Ever since the Philippines rebooted their National Team program back in 2009, the main goal for every tournament the country joins is to win. It makes sense. Why even join a tournament if you wouldn’t want to win? It’s become the frame of thought for most Filipinos, in any sport for that matter. Anything less than first place is considered a failure.

Given such expectations, we would scoff at China who doesn’t always send their best group of players for international tournaments. Take for instance, the 2014 FIBA Asia Cup tournament we talked about at the start of this piece. No big names, plenty of youth within the team. The result was a fourth place finish. The same happened just last year during the FIBA Asia Cup 2017, where China finished fifth. This then leads us to ask, why did China choose to send that group of players instead of their best crop? Don’t they care about winning basketball games?

A little rundown of some of the key international tournaments China’s participated in since 2014:

2014 FIBA Asia Cup: Finished fourth
2015 FIBA Asia Championship, 2016 Olympics qualifiers (with core team): Finished first, qualified for Olympics
2016 Olympics (with core team)
2017 FIBA Asia Cup: Finished fifth

You notice a pattern with how China operates. The 2014 and 2017 FIBA Asia Cups, which did not have much bearing, had China sending in young teams with our their core guys. The 2015 FIBA Asia Championships as well as the 2016 Olympics had them sending in their core team.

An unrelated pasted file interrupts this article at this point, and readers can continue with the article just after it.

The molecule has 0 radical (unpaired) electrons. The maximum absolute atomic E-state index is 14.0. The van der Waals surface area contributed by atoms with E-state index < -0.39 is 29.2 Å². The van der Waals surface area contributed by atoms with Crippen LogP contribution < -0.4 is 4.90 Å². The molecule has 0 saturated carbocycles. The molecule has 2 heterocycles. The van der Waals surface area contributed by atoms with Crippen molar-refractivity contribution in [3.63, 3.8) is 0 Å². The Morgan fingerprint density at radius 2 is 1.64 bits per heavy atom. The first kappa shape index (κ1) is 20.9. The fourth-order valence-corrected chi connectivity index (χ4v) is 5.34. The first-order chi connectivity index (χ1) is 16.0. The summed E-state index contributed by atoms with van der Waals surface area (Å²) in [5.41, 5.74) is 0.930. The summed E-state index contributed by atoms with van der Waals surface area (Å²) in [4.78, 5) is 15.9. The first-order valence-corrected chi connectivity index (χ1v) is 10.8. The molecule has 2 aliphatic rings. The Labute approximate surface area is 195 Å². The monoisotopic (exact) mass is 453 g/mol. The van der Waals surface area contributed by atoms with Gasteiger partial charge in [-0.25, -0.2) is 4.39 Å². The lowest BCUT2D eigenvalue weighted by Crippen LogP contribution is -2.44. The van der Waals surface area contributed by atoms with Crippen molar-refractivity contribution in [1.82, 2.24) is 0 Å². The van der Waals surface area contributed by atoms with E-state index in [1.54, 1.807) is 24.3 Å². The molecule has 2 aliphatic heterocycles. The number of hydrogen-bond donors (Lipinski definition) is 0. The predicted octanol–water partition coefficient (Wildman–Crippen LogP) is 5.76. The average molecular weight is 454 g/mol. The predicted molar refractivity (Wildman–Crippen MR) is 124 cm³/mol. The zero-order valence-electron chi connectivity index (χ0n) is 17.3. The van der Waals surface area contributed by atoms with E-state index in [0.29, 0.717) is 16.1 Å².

They obviously care about winning basketball games, who doesn’t? But here’s something China’s grasped better than the Philippines. You don’t have to win every basketball tournament you join. You just have to win the ones that matter.

Not every tournament is created equally, but that doesn’t mean you can’t maximize each one. What China does with the tournaments with less bearing is to use them as training grounds for their younger players.

Some of the young guns they brought in the 2014 FIBA Asia Cup? Zhao Jiwei was a member of the 2015 FIBA Asia Championship team that won it all in Changsha as a 20 year old. Zhou Qi is now widely considered as the next great Chinese prospect. All products of the developmental program of China that exposes their players to high levels of competition at any early age.

So, What can Philippine Basketball take away from get from this Jones Cup experience?

Inspiration.

Philippine Basketball can now take more drastic steps in developing its future. Ateneo was a team filled with collegiate kids, but they were able to somehow compete. Most importantly, they were able to develop not just as a group, but also individuals.

There will undoubtedly be struggles, whether you send Ateneo, La Salle, San Beda or ideally, the Gilas Cadets. For every game winning three, there will be key turnovers in the fourth quarter. One dunk later, you miss out on a rotation the next time around. It’s fine. Pain like that is necessary for greater things in the future.

We may finish fourth in these tournaments where we send in younger talent, and that’s fine. If it means developing a potential NBA talent, or increasing the amount of talent for your national team for Olympic qualifiers, then that’s a return you accept 100 percent of the time.

You don’t have to win every tournament you join. You just have to win the ones that matter. The future is bright for the future of Philippine Basketball. It’s time to take some drastic steps, by choosing our battles carefully.

Photos from Smart Sports